$dbr = $dbc.invoke() | where {$_.AutoClose -eq $True} | select DatabaseName, AutoClose ¶
if ($dbr -ne $null) {foreach ($dd in $dbr) {write-host "Changing AutoClose for Database $dd.DatabaseName on $s" -foregroundColor "RED"; Set-AutoCloseOff $svr $dd.DatabaseName}} Else {Continue} ¶

I've included carriage return characters in the code window above. If a line wraps when you copy and paste it and there is no hard carriage return, remove the line break.

What the above code does is get a list of databases on a given server and then create another list of databases on that server that are not configured correctly. These are then used in the foreach loop to update the setting using the functions defined above.

Now all I need is a list of servers, and for each server run the above. Thats the easiest bit:

$ss = gc 'servers.txt'
foreach ($s in $ss) {Set-AutoClose $s}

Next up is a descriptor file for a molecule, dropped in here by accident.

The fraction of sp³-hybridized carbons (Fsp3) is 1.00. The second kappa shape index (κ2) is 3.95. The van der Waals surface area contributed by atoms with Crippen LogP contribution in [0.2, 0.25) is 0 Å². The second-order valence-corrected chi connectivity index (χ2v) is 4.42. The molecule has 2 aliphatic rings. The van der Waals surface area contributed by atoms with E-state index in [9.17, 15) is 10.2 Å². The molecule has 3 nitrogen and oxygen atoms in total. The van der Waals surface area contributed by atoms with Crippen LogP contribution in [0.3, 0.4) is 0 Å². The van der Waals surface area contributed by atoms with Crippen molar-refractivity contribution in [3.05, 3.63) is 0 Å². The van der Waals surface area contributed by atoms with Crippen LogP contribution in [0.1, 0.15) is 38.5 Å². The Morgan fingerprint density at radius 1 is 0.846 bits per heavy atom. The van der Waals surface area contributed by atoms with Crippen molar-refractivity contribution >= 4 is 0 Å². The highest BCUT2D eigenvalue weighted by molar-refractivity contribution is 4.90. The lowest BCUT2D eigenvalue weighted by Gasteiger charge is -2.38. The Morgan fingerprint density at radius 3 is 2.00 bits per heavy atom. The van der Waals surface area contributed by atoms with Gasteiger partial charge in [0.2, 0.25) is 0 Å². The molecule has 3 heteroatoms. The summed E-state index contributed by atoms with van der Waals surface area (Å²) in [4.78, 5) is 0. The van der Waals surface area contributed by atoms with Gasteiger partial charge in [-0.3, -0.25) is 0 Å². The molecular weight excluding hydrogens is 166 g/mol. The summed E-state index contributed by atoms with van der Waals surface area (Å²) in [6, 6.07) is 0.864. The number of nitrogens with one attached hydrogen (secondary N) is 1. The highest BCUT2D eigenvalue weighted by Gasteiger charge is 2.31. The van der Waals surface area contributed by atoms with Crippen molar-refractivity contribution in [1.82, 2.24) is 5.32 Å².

For the SQLPSX/LibrarySMO.ps1 library of SMO functions, search on www.sqlservercentral.com. This library contains the get-sqldatabase function.

I ran the above on my 150 servers in about 8 minutes. 3 passes for 3 different config fixes, 30 minutes. 438 config exceptions fixed. Badaboom!

Footnote: I've fixed the Set-PageVerify function to cater for the difference in behaviour between SQL 2000 and SQL 2005. If you want this function drop me a mail at dkorzennik@hotmail.com

Friday, May 22, 2009

Retrieving Partition Size, Free Space and Fragmentation Percentage from multiple servers

At my current client we receive an email every morning with partition information from a number of servers. This is run using VBScript and was set up a while ago. So, for one, the list of servers is outdated. The biggest bit of information missing from this report for me is the fragmentation percent of the partitions. I say this because one of the primary reasons for keeping enough free space available in a partition is to ensure effective defrags can run.